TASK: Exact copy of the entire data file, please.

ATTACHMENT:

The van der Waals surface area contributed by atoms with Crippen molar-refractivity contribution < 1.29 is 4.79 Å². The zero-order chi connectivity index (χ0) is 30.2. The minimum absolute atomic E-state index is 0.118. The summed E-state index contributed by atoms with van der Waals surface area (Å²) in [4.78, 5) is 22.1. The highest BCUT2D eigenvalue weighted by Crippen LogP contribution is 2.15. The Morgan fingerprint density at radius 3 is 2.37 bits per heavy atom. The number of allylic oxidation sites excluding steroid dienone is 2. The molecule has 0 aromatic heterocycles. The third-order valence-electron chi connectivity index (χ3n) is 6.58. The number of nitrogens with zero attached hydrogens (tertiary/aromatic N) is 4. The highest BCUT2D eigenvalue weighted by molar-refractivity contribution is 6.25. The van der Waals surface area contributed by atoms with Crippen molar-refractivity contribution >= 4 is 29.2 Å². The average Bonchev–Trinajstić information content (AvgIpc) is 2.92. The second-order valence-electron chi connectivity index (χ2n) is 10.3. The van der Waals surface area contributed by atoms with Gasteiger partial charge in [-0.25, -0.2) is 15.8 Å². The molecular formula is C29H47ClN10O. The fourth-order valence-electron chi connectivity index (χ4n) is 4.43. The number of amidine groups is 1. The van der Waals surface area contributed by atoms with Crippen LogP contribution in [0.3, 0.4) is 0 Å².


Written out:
The van der Waals surface area contributed by atoms with Crippen molar-refractivity contribution < 1.29 is 4.79 Å². The zero-order chi connectivity index (χ0) is 30.2. The minimum absolute atomic E-state index is 0.118. The summed E-state index contributed by atoms with van der Waals surface area (Å²) in [4.78, 5) is 22.1. The highest BCUT2D eigenvalue weighted by Crippen LogP contribution is 2.15. The Morgan fingerprint density at radius 3 is 2.37 bits per heavy atom. The number of allylic oxidation sites excluding steroid dienone is 2. The molecule has 0 aromatic heterocycles. The third-order valence-electron chi connectivity index (χ3n) is 6.58. The number of nitrogens with zero attached hydrogens (tertiary/aromatic N) is 4. The highest BCUT2D eigenvalue weighted by molar-refractivity contribution is 6.25. The van der Waals surface area contributed by atoms with Crippen molar-refractivity contribution >= 4 is 29.2 Å². The average Bonchev–Trinajstić information content (AvgIpc) is 2.92. The second-order valence-electron chi connectivity index (χ2n) is 10.3. The van der Waals surface area contributed by atoms with Gasteiger partial charge in [-0.25, -0.2) is 15.8 Å². The molecular formula is C29H47ClN10O. The fourth-order valence-electron chi connectivity index (χ4n) is 4.43. The number of amidine groups is 1. The van der Waals surface area contributed by atoms with Crippen LogP contribution in [0.3, 0.4) is 0 Å².